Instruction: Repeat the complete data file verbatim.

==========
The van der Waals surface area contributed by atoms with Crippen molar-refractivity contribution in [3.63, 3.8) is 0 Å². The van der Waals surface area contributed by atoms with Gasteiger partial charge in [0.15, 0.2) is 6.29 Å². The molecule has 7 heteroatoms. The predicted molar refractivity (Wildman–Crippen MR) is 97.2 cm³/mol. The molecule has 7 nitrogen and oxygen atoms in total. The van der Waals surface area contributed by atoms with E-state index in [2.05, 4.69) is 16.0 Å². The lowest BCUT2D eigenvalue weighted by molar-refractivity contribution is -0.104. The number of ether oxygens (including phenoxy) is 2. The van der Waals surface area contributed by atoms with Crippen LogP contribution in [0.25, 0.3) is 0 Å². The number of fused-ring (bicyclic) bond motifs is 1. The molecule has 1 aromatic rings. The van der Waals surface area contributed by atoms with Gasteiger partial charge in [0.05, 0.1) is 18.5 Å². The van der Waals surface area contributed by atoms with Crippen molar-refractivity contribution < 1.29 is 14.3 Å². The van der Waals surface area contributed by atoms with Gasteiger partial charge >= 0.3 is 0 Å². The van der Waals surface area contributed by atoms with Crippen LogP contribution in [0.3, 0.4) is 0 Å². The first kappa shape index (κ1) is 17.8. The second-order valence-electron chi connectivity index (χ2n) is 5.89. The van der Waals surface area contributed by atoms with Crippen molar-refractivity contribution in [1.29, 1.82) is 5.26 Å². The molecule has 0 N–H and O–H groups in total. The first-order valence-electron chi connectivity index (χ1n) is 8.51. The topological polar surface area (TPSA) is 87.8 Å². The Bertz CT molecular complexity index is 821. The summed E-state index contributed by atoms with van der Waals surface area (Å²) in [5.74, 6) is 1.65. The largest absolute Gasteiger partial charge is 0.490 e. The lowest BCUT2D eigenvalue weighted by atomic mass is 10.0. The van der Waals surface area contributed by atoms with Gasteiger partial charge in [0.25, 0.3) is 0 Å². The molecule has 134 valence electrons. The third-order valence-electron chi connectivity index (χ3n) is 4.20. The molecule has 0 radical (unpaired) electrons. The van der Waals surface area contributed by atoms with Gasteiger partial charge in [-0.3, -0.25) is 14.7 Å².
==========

The van der Waals surface area contributed by atoms with Crippen molar-refractivity contribution in [3.63, 3.8) is 0 Å². The van der Waals surface area contributed by atoms with Gasteiger partial charge in [0.15, 0.2) is 6.29 Å². The molecule has 7 heteroatoms. The predicted molar refractivity (Wildman–Crippen MR) is 97.2 cm³/mol. The molecule has 7 nitrogen and oxygen atoms in total. The van der Waals surface area contributed by atoms with E-state index in [2.05, 4.69) is 16.0 Å². The lowest BCUT2D eigenvalue weighted by molar-refractivity contribution is -0.104. The number of ether oxygens (including phenoxy) is 2. The van der Waals surface area contributed by atoms with Crippen LogP contribution in [0.25, 0.3) is 0 Å². The number of fused-ring (bicyclic) bond motifs is 1. The molecule has 1 aromatic rings. The van der Waals surface area contributed by atoms with Gasteiger partial charge in [0.05, 0.1) is 18.5 Å². The van der Waals surface area contributed by atoms with Crippen molar-refractivity contribution < 1.29 is 14.3 Å². The van der Waals surface area contributed by atoms with Gasteiger partial charge >= 0.3 is 0 Å². The van der Waals surface area contributed by atoms with Crippen LogP contribution in [0.3, 0.4) is 0 Å². The first kappa shape index (κ1) is 17.8. The second-order valence-electron chi connectivity index (χ2n) is 5.89. The van der Waals surface area contributed by atoms with Crippen molar-refractivity contribution in [1.29, 1.82) is 5.26 Å². The molecule has 0 N–H and O–H groups in total. The first-order valence-electron chi connectivity index (χ1n) is 8.51. The topological polar surface area (TPSA) is 87.8 Å². The Bertz CT molecular complexity index is 821. The summed E-state index contributed by atoms with van der Waals surface area (Å²) in [5.74, 6) is 1.65. The largest absolute Gasteiger partial charge is 0.490 e. The lowest BCUT2D eigenvalue weighted by atomic mass is 10.0. The van der Waals surface area contributed by atoms with Gasteiger partial charge in [0.25, 0.3) is 0 Å². The molecule has 134 valence electrons. The third-order valence-electron chi connectivity index (χ3n) is 4.20. The molecule has 0 radical (unpaired) electrons. The van der Waals surface area contributed by atoms with Gasteiger partial charge in [-0.3, -0.25) is 14.7 Å².